Bus Routes

Number 11 bus, Birmingham Outer Circle

Number 11 bus, Birmingham Outer Circle

(With thanks to Adventures in Low VisionReconnaissance for making me think)

Imagine a ragged 36 mile circle encompassing the UK’s second city and you will envisage Birmingham’s Outer Circle bus route, home of the famous (infamous) No. 11 bus. This bus has been running since 1923 and takes approximately 11 hours from start to finish. It is such a legend that songs have been written about it.

Radiating inwards to the city centre is a complex spider’s web of shorter routes serviced by numerous buses with numbers that seem to defy logic but manage to cover most of the city locations. All the buses stop at varying distances and have different timetables.

The stops have signs indicating the identifying numbers of the buses which stop there and sometimes the timetables. Not only are the numbers and timetables difficult to see if you are VI, but the stops themselves can be quite obscure. Now, some have shelters and lighted signs indicating the next arrivals. But it is confusing. Even locals have difficulty on unfamiliar routes.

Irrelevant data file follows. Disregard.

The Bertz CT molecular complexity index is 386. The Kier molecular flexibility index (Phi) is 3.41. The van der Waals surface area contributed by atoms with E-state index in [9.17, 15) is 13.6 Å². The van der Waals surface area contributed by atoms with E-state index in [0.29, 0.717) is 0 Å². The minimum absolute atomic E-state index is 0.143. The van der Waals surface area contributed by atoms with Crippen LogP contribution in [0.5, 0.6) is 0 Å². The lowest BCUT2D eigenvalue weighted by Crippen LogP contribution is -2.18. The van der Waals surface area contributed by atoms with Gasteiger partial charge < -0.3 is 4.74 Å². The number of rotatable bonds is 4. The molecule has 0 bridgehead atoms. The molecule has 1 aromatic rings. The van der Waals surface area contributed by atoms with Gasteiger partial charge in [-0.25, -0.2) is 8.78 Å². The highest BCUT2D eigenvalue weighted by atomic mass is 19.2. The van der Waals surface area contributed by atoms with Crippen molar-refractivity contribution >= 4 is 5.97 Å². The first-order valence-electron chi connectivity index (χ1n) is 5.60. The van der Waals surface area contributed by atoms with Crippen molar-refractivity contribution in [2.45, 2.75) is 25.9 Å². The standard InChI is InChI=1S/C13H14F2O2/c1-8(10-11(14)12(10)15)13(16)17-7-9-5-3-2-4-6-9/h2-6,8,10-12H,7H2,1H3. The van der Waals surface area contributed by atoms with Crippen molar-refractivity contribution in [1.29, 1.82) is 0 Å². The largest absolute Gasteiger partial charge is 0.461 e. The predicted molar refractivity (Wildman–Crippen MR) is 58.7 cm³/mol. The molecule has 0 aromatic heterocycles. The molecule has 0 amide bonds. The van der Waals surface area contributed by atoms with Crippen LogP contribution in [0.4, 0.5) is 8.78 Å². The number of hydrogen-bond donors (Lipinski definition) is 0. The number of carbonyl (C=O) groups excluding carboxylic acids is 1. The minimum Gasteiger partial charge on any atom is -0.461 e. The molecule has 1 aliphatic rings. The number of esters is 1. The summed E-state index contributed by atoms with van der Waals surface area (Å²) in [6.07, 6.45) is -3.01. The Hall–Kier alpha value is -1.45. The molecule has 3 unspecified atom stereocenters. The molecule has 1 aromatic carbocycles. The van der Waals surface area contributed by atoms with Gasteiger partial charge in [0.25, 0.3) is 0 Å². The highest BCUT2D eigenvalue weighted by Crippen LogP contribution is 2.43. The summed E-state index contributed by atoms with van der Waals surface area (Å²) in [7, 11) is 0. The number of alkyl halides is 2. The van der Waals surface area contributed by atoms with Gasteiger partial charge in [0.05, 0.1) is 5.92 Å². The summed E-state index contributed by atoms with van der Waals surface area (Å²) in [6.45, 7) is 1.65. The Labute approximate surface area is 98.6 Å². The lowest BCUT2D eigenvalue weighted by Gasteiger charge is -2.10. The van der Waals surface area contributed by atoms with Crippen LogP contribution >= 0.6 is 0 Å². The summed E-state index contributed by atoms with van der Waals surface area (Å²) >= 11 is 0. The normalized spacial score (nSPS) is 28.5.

Once you have mastered the services complexities and confusions it is excellent and also free for pensioners. This gives valuable mobility for older people and is much appreciated. Most regular users, particularly children and young people, hop on and off with no difficulty, BUT for me it is problematic because

…I am unable to distinguish the numbers and destinations on the front of the buses (see illustration)

…I can’t always find the right stop at which to embark

…I can’t always find the right stop at which to disembark

Large cards are available to VI passengers to hold out at bus stops to indicate to the driver which bus they want and I do have an app on my iPhone to help plan journeys. With the cards you need to know where you are going and they are heavy and with the app it is difficult to use on the move, even with voice over. In practice this usually means that, on unfamiliar routes, I am dependent on the kindness of other passengers. This seldom fails in this friendly city. There is usually someone on the bus to help but not always at the stops.